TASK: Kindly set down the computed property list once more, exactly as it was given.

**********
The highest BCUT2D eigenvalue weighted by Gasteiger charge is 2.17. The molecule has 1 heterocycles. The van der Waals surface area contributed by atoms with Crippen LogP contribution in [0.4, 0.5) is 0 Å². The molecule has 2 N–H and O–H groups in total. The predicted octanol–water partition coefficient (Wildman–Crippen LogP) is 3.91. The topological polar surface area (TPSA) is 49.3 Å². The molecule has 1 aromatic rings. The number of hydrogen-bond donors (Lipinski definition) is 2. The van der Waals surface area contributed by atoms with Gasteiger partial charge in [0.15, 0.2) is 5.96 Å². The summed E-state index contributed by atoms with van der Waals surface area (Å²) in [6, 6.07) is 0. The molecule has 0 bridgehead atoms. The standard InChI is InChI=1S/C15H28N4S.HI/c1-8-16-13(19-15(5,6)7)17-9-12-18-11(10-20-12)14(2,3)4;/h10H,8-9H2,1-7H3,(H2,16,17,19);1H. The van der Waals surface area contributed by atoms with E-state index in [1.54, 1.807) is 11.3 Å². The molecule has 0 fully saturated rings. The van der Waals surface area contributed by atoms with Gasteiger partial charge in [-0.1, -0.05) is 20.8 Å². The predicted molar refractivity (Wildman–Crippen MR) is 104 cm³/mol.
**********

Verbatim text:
The highest BCUT2D eigenvalue weighted by Gasteiger charge is 2.17. The molecule has 1 heterocycles. The van der Waals surface area contributed by atoms with Crippen LogP contribution in [0.4, 0.5) is 0 Å². The molecule has 2 N–H and O–H groups in total. The predicted octanol–water partition coefficient (Wildman–Crippen LogP) is 3.91. The topological polar surface area (TPSA) is 49.3 Å². The molecule has 1 aromatic rings. The number of hydrogen-bond donors (Lipinski definition) is 2. The van der Waals surface area contributed by atoms with Gasteiger partial charge in [0.15, 0.2) is 5.96 Å². The summed E-state index contributed by atoms with van der Waals surface area (Å²) in [6, 6.07) is 0. The molecule has 0 bridgehead atoms. The standard InChI is InChI=1S/C15H28N4S.HI/c1-8-16-13(19-15(5,6)7)17-9-12-18-11(10-20-12)14(2,3)4;/h10H,8-9H2,1-7H3,(H2,16,17,19);1H. The van der Waals surface area contributed by atoms with E-state index in [1.54, 1.807) is 11.3 Å². The molecule has 0 fully saturated rings. The van der Waals surface area contributed by atoms with Gasteiger partial charge in [-0.1, -0.05) is 20.8 Å². The predicted molar refractivity (Wildman–Crippen MR) is 104 cm³/mol.